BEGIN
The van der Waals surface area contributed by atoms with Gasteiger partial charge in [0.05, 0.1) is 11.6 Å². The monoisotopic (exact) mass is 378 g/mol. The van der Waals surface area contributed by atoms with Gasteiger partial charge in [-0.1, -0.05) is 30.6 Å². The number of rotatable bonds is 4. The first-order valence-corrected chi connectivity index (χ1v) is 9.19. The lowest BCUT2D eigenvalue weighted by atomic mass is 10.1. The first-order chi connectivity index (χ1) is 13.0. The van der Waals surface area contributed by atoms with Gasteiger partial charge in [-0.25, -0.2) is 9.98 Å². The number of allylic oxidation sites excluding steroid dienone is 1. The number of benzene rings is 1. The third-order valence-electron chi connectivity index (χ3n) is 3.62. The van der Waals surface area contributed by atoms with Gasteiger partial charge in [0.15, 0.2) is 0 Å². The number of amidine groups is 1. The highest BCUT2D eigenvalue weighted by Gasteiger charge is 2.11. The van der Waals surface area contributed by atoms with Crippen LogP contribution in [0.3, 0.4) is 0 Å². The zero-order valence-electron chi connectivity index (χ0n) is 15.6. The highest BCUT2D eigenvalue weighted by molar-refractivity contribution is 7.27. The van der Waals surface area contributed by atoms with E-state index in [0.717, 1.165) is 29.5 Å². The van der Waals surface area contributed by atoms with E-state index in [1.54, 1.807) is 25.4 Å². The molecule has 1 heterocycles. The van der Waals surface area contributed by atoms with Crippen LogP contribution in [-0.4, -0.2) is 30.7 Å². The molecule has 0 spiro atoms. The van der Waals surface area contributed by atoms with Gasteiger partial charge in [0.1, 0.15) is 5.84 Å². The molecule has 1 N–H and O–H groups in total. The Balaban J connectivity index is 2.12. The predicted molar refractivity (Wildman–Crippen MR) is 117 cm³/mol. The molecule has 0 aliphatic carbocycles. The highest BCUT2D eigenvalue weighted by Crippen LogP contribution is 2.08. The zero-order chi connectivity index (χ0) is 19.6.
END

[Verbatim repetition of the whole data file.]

The van der Waals surface area contributed by atoms with Gasteiger partial charge in [0.05, 0.1) is 11.6 Å². The monoisotopic (exact) mass is 378 g/mol. The van der Waals surface area contributed by atoms with Gasteiger partial charge in [-0.1, -0.05) is 30.6 Å². The number of rotatable bonds is 4. The first-order valence-corrected chi connectivity index (χ1v) is 9.19. The lowest BCUT2D eigenvalue weighted by atomic mass is 10.1. The first-order chi connectivity index (χ1) is 13.0. The van der Waals surface area contributed by atoms with Gasteiger partial charge in [-0.25, -0.2) is 9.98 Å². The number of allylic oxidation sites excluding steroid dienone is 1. The number of benzene rings is 1. The third-order valence-electron chi connectivity index (χ3n) is 3.62. The van der Waals surface area contributed by atoms with Gasteiger partial charge in [0.15, 0.2) is 0 Å². The number of amidine groups is 1. The highest BCUT2D eigenvalue weighted by Gasteiger charge is 2.11. The van der Waals surface area contributed by atoms with Crippen LogP contribution in [0.3, 0.4) is 0 Å². The zero-order valence-electron chi connectivity index (χ0n) is 15.6. The highest BCUT2D eigenvalue weighted by molar-refractivity contribution is 7.27. The van der Waals surface area contributed by atoms with E-state index in [0.717, 1.165) is 29.5 Å². The van der Waals surface area contributed by atoms with E-state index in [1.54, 1.807) is 25.4 Å². The molecule has 1 heterocycles. The van der Waals surface area contributed by atoms with Crippen LogP contribution in [-0.4, -0.2) is 30.7 Å². The molecule has 0 spiro atoms. The van der Waals surface area contributed by atoms with Gasteiger partial charge in [0.1, 0.15) is 5.84 Å². The molecule has 1 N–H and O–H groups in total. The Balaban J connectivity index is 2.12. The predicted molar refractivity (Wildman–Crippen MR) is 117 cm³/mol. The molecule has 0 aliphatic carbocycles. The highest BCUT2D eigenvalue weighted by Crippen LogP contribution is 2.08. The zero-order chi connectivity index (χ0) is 19.6.